Can I describe the feeling of growing up during a war, an abstract war far away, a TV war, that becomes more real as your turn to participate comes closer? No. Maybe I don’t need to because the U.S. is fighting two wars right now (Nobel prize notwithstanding). Because there are 44 wars going on in the world right now. Because it seems like there’s no end in sight, no relief, that children will never again have a childhood without the Specter.

Of course we can tolerate almost anything. We can laugh and sing and be merry (although I wish our political leaders would keep a straight face until it’s over). The children can play (yeah, video war games). Because the war’s not right here at home this year but overseas somewheres. Americans are lucky to have two coasts so everything ‘overseas’ is unreal, on another planet. And not worth a headline. Critical war reporting from Iraq? Uh, don’t remember very much. Reporters in Afghanistan like Morley Safer in Vietnam? Uh, nope, too dangerous. We have a very vague idea of what’s going on there. We don’t even see the coffins coming back. Do we want to?

We turn away, but everyone is affected by a world constantly at war. War means lives destroyed. How to measure the pain? 4,351 U.S. soldiers killed in action in Iraq (31,536 wounded), or should we include all the Coalition forces (4,669) or include the Iraqi Security Forces post-Saddam (11,525), or do we want to go with the total deaths on all sides including civilians, which just for Iraq is reported in May 2009 to be 1,339,711? And, remind me again, over a million people died for what?

Add that to the total number of deaths since 2001 in Afghanistan (55,931) and you get 1,395,642. Hmmm, that number sounds familiar. Total dead in Vietnam: 1,396,357. Ladies and gentlemen, we have a match. And it's not nearly over. So don't let them tell you that this is not another Vietnam.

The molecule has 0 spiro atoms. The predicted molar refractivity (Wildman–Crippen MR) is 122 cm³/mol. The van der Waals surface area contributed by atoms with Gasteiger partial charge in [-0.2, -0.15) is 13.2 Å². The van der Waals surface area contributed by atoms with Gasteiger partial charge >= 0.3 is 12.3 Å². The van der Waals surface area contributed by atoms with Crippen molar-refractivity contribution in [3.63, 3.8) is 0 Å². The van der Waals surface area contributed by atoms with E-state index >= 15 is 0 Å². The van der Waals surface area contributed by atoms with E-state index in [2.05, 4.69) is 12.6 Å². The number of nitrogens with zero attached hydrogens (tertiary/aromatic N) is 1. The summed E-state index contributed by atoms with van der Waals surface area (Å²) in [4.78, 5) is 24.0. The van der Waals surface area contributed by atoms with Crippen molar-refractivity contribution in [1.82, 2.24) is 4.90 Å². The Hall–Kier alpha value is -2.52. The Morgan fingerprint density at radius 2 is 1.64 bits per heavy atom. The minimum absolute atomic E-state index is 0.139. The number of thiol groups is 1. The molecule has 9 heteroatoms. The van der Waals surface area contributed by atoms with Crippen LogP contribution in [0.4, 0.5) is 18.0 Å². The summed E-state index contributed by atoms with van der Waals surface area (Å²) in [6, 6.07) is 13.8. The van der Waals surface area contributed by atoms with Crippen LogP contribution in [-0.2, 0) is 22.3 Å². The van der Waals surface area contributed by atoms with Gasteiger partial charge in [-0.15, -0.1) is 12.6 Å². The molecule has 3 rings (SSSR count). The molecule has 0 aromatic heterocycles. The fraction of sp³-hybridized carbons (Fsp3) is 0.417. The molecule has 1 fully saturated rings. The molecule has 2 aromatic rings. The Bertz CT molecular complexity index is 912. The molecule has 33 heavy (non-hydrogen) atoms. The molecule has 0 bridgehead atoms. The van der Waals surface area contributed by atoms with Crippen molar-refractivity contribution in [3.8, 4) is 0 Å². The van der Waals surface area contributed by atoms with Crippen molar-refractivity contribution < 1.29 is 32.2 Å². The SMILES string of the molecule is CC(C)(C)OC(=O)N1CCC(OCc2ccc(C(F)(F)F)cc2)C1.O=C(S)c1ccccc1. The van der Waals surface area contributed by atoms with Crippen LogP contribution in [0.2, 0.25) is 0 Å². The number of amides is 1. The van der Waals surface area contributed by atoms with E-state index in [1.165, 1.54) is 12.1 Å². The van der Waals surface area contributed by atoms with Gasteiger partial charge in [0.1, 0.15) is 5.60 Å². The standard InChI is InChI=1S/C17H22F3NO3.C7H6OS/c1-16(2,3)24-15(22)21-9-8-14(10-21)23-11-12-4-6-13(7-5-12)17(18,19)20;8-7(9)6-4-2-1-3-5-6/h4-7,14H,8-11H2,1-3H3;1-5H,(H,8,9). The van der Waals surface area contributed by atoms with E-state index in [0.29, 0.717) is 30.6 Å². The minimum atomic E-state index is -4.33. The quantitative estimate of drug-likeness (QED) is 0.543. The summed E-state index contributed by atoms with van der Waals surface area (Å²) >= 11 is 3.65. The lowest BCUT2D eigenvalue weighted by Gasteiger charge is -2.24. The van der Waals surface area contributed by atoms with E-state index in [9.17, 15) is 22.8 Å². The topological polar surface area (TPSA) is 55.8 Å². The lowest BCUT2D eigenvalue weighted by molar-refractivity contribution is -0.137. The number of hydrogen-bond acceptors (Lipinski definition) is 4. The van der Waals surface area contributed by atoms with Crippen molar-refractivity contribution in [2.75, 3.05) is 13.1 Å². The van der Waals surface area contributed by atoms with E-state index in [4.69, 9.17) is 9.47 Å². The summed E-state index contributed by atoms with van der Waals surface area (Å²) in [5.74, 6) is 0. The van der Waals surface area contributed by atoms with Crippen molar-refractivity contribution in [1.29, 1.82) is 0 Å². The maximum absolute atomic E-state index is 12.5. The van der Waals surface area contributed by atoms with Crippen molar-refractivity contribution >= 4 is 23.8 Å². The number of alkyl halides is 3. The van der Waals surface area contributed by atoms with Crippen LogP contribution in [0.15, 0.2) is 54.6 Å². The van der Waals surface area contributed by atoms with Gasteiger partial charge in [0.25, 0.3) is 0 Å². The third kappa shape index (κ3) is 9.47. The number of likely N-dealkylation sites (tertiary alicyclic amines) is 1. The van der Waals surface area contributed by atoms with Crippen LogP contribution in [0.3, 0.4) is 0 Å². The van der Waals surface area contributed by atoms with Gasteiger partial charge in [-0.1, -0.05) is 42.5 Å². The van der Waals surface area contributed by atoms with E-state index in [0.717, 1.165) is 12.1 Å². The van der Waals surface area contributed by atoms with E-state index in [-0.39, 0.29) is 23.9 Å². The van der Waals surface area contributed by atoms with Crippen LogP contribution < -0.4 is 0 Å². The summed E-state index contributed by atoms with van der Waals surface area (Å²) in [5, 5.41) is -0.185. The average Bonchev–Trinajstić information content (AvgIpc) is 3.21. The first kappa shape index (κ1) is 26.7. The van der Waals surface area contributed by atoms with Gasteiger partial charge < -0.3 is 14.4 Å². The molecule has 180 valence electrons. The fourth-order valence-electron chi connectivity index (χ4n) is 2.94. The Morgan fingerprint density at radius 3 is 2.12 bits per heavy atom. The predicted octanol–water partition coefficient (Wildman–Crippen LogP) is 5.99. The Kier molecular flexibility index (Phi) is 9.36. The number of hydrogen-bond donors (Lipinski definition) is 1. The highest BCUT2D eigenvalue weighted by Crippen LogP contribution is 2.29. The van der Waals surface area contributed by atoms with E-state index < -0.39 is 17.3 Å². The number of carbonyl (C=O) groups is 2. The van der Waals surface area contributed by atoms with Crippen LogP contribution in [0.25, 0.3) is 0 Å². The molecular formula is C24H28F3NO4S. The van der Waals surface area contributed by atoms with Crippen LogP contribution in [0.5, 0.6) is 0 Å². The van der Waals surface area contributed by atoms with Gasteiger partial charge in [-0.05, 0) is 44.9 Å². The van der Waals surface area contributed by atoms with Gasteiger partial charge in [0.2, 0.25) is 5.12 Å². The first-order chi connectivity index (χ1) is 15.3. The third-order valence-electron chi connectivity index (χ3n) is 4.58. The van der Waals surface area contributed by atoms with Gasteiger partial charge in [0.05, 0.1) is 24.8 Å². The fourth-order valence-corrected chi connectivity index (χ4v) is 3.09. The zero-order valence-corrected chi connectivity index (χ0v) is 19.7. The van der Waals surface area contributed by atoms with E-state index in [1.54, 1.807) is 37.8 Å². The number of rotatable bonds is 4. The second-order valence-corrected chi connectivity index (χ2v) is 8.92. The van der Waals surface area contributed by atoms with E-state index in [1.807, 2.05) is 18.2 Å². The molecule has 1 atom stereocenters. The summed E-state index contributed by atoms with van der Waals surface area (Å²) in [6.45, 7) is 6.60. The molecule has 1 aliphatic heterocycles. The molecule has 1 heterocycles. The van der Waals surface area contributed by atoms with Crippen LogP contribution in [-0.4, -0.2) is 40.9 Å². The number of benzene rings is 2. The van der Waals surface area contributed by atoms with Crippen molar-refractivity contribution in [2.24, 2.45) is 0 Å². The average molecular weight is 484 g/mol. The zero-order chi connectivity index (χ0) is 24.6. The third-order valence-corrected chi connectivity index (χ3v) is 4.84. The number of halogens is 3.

Lastly, from the Wikipedia page on Orwell's 1984:
“In the end, Goldstein implies that "the war" might not exist; the Oceanian populace know the external world solely via the Party's propaganda, and that the rocket bombings, ostensibly by "the enemy", might be self-inflicted (as Julia suggests), therefore, "the war" is a lie. Moreover, it might possibly be that Eurasia and Eastasia are fabrications, and that Oceania is the sole world power. In such ambiguity is the meaning of perpetual war: internal subjugation disguised as defence against foreign subjugation, the theory and practice of oligarchical collectivism.”

Happy trials, Martin

Mutt: Can you believe this guy?
Jeff: Well, he has to get it off his chest.
Mutt: Un-American, I say.
Jeff: Good question, is he still American? He's lived abroad so long I bet he's gone over to the enemy.
Mutt: Gone native, I knew it. The traitor.
Jeff: Guilty of thoughtcrime. Should have the Ministry of Truth look into it.
Mutt: You mean the Ministry of Love.
Jeff: Good thing BB is watching our every move to eliminate subversives from our midst.
Mutt: Like those who desecrate a great patriotic song like Marching Through Georgia.
Jeff: Yep. I wouldn't mind marching through Georgia's bedroom though.
Mutt: Rape and pillage? Oh, is it football season already?
Jeff: We're number one! We're number one!